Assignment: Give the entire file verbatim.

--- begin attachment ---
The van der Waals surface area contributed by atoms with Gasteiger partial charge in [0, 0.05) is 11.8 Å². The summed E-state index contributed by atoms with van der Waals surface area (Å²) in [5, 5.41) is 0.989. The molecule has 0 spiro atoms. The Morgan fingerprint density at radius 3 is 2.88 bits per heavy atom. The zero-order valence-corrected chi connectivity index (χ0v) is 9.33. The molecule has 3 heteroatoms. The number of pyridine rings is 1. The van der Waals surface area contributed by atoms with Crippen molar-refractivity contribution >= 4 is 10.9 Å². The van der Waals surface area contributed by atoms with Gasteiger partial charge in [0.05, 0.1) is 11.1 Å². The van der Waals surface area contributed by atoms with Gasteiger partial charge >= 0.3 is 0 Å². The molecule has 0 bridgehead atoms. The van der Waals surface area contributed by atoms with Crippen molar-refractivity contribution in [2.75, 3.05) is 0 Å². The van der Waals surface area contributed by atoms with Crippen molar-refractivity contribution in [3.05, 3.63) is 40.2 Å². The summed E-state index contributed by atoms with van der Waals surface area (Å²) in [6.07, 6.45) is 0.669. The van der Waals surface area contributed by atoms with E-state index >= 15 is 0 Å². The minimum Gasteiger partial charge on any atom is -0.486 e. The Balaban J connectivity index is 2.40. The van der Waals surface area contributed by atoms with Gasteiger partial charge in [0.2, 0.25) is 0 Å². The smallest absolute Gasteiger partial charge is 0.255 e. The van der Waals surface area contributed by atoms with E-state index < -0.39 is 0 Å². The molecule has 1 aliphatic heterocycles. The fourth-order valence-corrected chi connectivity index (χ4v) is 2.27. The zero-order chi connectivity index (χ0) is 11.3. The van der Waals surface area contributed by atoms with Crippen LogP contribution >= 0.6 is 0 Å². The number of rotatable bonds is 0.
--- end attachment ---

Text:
The van der Waals surface area contributed by atoms with Gasteiger partial charge in [0, 0.05) is 11.8 Å². The summed E-state index contributed by atoms with van der Waals surface area (Å²) in [5, 5.41) is 0.989. The molecule has 0 spiro atoms. The Morgan fingerprint density at radius 3 is 2.88 bits per heavy atom. The zero-order valence-corrected chi connectivity index (χ0v) is 9.33. The molecule has 3 heteroatoms. The number of pyridine rings is 1. The van der Waals surface area contributed by atoms with Crippen molar-refractivity contribution >= 4 is 10.9 Å². The van der Waals surface area contributed by atoms with Gasteiger partial charge in [0.05, 0.1) is 11.1 Å². The van der Waals surface area contributed by atoms with Gasteiger partial charge >= 0.3 is 0 Å². The molecule has 0 bridgehead atoms. The van der Waals surface area contributed by atoms with Crippen molar-refractivity contribution in [2.75, 3.05) is 0 Å². The van der Waals surface area contributed by atoms with Crippen molar-refractivity contribution in [3.05, 3.63) is 40.2 Å². The summed E-state index contributed by atoms with van der Waals surface area (Å²) in [6.07, 6.45) is 0.669. The van der Waals surface area contributed by atoms with E-state index >= 15 is 0 Å². The minimum Gasteiger partial charge on any atom is -0.486 e. The Balaban J connectivity index is 2.40. The van der Waals surface area contributed by atoms with Gasteiger partial charge in [0.2, 0.25) is 0 Å². The smallest absolute Gasteiger partial charge is 0.255 e. The van der Waals surface area contributed by atoms with E-state index < -0.39 is 0 Å². The molecule has 1 aliphatic heterocycles. The fourth-order valence-corrected chi connectivity index (χ4v) is 2.27. The zero-order chi connectivity index (χ0) is 11.3. The van der Waals surface area contributed by atoms with Crippen LogP contribution >= 0.6 is 0 Å². The number of rotatable bonds is 0.